Thanks, but no thanks, Medicare, for the love

Editor’s Note: Journalist Philip Moeller, who writes widely on health and retirement, is here to provide the Medicare answers you need in “Ask Phil, the Medicare Maven.” Send your questions to Phil.


Ask the Medicare Maven

Medicare rules and private insurance plans can affect people differently depending on where they live. To make sure the answers here are as accurate as possible, Phil is working with the State Health Insurance Assistance Program (SHIP). It is funded by the government but is otherwise independent and trains volunteers to provide consumer Medicare counseling in state and local offices around the country. The non-profit Medicare Rights Center is also providing on-going help.

Moeller is a research fellow at the Center on Aging & Work at Boston College and co-author of “How to Live to 100.” Follow him on Twitter @PhilMoeller or e-mail him at

Denise – Ohio: Has anyone ever looked into the wasteful expenditures of health insurance providers? I have a Humana Medicare Advantage Plan and continuously receive brochures and packets of information on how to track my medications (I take one medication per day), exercise and diet plans, etc. I even received a Christmas card from them. Really?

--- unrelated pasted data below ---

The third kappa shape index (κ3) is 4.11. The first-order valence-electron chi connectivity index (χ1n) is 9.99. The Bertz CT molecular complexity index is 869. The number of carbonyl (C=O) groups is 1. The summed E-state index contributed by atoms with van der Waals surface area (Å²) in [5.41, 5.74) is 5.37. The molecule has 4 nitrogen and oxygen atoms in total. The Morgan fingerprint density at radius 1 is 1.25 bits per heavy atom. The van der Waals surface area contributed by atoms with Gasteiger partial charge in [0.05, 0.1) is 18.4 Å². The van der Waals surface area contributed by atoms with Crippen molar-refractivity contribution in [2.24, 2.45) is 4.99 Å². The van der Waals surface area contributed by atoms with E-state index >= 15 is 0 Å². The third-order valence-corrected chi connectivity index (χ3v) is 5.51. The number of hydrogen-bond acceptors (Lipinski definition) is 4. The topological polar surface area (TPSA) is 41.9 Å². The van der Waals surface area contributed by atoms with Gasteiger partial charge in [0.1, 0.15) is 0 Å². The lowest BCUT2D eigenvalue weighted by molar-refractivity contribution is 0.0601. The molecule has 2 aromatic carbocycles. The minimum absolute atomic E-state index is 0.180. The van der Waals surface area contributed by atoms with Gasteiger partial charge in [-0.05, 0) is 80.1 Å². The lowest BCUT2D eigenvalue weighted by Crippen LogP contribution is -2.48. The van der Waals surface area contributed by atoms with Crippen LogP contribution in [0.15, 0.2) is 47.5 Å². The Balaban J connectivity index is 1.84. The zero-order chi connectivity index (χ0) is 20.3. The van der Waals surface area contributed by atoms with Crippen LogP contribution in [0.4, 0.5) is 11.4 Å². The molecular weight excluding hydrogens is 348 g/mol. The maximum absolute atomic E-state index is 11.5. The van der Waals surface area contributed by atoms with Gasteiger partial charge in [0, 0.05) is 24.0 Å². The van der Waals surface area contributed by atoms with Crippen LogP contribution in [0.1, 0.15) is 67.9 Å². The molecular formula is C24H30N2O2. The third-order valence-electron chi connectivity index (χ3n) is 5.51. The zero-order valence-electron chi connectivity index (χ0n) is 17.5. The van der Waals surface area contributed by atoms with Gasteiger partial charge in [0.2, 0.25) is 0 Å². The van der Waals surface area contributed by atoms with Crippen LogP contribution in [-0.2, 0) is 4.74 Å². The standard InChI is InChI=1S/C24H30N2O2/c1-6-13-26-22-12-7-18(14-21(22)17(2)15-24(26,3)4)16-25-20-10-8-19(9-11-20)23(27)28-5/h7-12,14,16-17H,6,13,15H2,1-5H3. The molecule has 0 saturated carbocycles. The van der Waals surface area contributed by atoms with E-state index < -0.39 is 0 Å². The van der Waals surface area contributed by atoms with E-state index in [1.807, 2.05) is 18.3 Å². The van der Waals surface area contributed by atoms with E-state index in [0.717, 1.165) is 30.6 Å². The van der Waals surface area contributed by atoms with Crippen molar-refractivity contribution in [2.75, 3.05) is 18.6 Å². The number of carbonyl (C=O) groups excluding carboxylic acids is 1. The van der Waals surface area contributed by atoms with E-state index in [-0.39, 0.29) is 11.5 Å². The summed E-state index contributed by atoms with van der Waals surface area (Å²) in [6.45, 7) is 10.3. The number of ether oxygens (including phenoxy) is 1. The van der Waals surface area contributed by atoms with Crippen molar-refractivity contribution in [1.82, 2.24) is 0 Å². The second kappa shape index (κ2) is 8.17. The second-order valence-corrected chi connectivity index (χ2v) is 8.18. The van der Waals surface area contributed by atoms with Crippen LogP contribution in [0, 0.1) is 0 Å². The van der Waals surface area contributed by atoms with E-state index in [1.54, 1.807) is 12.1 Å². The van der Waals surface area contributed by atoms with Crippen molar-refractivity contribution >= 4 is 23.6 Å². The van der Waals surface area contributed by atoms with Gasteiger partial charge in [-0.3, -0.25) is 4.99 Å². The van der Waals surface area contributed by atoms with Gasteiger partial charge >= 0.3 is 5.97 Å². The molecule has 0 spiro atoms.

I’ve also received phone calls asking me if I’ve had certain “covered” tests done, and if not, when I plan to schedule them. They’ve also asked if my doctor spoke to me about “falling.” Do I really wish to squeal on my own doctor? I realize some of the excessiveness may be required by federal law(s), but I’m not alone in my feelings of being “smothered” by these people. It’s nice to be loved, but it’s been my experience that when you truly need them their only concern is their “bottom line” of costs.

Perhaps if they wouldn’t squander their funds on unnecessary paperwork and TV advertisements they might just have enough to pay the costs that actually are required during illnesses and beneficial to their insured.